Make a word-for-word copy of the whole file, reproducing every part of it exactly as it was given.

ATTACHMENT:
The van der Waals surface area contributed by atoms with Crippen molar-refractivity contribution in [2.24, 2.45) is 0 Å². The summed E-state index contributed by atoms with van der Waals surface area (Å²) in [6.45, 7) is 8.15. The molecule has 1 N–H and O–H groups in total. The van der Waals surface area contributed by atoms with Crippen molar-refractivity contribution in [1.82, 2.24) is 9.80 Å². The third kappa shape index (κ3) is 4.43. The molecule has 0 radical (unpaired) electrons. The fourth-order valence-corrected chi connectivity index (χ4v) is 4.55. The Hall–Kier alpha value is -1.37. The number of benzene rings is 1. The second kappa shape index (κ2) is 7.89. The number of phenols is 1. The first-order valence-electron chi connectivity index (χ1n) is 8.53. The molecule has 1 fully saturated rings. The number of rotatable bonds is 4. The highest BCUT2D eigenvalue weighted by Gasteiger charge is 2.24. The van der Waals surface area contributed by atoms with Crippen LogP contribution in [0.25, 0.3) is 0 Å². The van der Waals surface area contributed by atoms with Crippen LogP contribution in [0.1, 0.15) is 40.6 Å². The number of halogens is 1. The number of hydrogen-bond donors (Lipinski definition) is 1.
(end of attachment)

The van der Waals surface area contributed by atoms with Crippen molar-refractivity contribution in [2.24, 2.45) is 0 Å². The summed E-state index contributed by atoms with van der Waals surface area (Å²) in [6.45, 7) is 8.15. The molecule has 1 N–H and O–H groups in total. The van der Waals surface area contributed by atoms with Crippen molar-refractivity contribution in [1.82, 2.24) is 9.80 Å². The third kappa shape index (κ3) is 4.43. The molecule has 0 radical (unpaired) electrons. The fourth-order valence-corrected chi connectivity index (χ4v) is 4.55. The Hall–Kier alpha value is -1.37. The number of benzene rings is 1. The second kappa shape index (κ2) is 7.89. The number of phenols is 1. The first-order valence-electron chi connectivity index (χ1n) is 8.53. The molecule has 1 fully saturated rings. The number of rotatable bonds is 4. The highest BCUT2D eigenvalue weighted by Gasteiger charge is 2.24. The van der Waals surface area contributed by atoms with Crippen LogP contribution in [0.25, 0.3) is 0 Å². The van der Waals surface area contributed by atoms with Crippen LogP contribution in [0.1, 0.15) is 40.6 Å². The number of halogens is 1. The number of hydrogen-bond donors (Lipinski definition) is 1.